Carrefour SA shares rose the most in more than five months after the world’s second-largest retailer reported sales growth that topped analysts’ estimates and boosted investor confidence that it can meet full-year profit expectations.
The stock advanced as much as 7.2 percent to 14.15 euros after the Boulogne-Billancourt, France-based company said revenue fell 0.3 percent to 21.7 billion euros ($26.6 billion) as all countries in Europe, excluding France, delivered a “satisfactory performance.” The average of six analysts’ estimates was 21.6 billion euros.
Carrefour, which has lowered its outlook for profit five times in the past two years, halted a 1.5 billion-euro plan to remodel some of its largest European stores in March. The company is lowering prices, putting more of its own products on shelves and adding pick-up points for online grocery orders as new Chief Executive Officer Georges Plassat bids to win back customers and boost profitability.
“It seems as though the downward spiral is not getting worse and there are some glimmers of hope,” Caroline Gulliver, an analyst at Espirito Santo in London who recommends buying Carrefour shares, said in a note. “Given that the management warned on profits ahead of last year’s second-quarter sales, we take this as a sign that perhaps profits are not too far out of line with expectations.”
Carrefour is comfortable with consensus estimates for full-year earnings before interest and tax of 2.03 billion euros to 2.09 billion euros, excluding Greece, a company official said.
The shares were up 6.8 percent at 14.10 euros as of 11:47 a.m. Today’s intraday advance was the biggest since Jan. 26. The gain pared this year’s decline to 20 percent, still the third-worst performance in the CAC 40 Index.
“This is a straightforward statement and the fact it is not a profit warning may reassure,” Matthew Truman, an analyst at JPMorgan Chase & Co., said in a note. “All Carrefour’s challenges remain and all the question marks remain unanswered, however.” Truman has a neutral recommendation on the stock.
Excluding currency moves and gasoline, sales at stores open a year or more fell 1.3 percent, Carrefour said in a statement.
Non-domestic European same-store sales fell 3.7 percent on the same basis, hurt by “a depressed consumption environment” in the south of the region, Carrefour said. The figures were restated to exclude Greece, which the company agreed to sell to its franchise partner in the country last month.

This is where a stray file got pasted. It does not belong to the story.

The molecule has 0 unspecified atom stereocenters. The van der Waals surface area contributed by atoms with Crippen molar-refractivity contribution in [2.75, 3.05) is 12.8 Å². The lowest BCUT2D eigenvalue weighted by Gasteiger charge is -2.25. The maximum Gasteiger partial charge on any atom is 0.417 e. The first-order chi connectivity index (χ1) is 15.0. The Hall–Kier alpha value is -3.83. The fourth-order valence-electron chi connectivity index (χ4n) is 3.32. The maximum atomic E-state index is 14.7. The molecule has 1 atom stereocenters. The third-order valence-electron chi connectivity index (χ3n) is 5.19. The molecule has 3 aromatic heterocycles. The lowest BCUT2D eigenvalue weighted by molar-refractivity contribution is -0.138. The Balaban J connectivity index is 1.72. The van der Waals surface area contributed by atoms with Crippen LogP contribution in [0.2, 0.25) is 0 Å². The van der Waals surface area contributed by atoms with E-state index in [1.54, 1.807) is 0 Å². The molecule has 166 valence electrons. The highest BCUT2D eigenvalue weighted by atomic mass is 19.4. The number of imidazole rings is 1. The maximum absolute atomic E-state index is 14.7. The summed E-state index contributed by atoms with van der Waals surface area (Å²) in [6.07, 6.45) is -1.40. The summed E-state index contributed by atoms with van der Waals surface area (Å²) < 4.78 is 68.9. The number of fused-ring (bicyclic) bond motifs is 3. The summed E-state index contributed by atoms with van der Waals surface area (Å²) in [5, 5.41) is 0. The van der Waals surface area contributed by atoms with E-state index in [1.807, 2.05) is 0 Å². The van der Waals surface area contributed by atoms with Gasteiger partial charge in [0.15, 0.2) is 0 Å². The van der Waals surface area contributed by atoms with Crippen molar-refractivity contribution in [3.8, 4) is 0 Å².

While Carrefour will fight to increase market share in France and Spain, it will evaluate operations in markets where local competition is better placed, Plassat said last month. Sales trends are stabilizing in Spain, Chief Financial Officer Pierre-Jean Sivignon said on a conference call today. The company lost market share in the country.
In France, same-store sales fell 3.3 percent, excluding gasoline and currency moves, hurt by a decline in non-food sales, particularly for seasonal goods, Carrefour said. Food sales improved in the period, the grocer said.
“We believe that it is too early to play a potential turnaround story and we see tangible short-term uncertainties on the group’s ability to protect margins and operating cash flow,” said Arnaud Joly, an analyst at CA Cheuvreux.
Same-store French hypermarket sales decreased 5.7 percent, while supermarket sales fell 1.4 percent, both “in line with the expected effects of the action plan,” Carrefour said. The average of three analysts’ estimates was for a 5.3 percent drop in sales at the stores on the same basis. Carrefour had 125 so-called drives, or pick-up points, at the end of June.
In Latin America, same-store sales climbed 6.9 percent excluding currency moves and gasoline. In Asia, sales advanced 14 percent on a reported basis as Carrefour opened new stores in China. On a same-store basis, Asian sales decreased 2.3 percent, led by a 3.6 percent drop in China, excluding currency moves.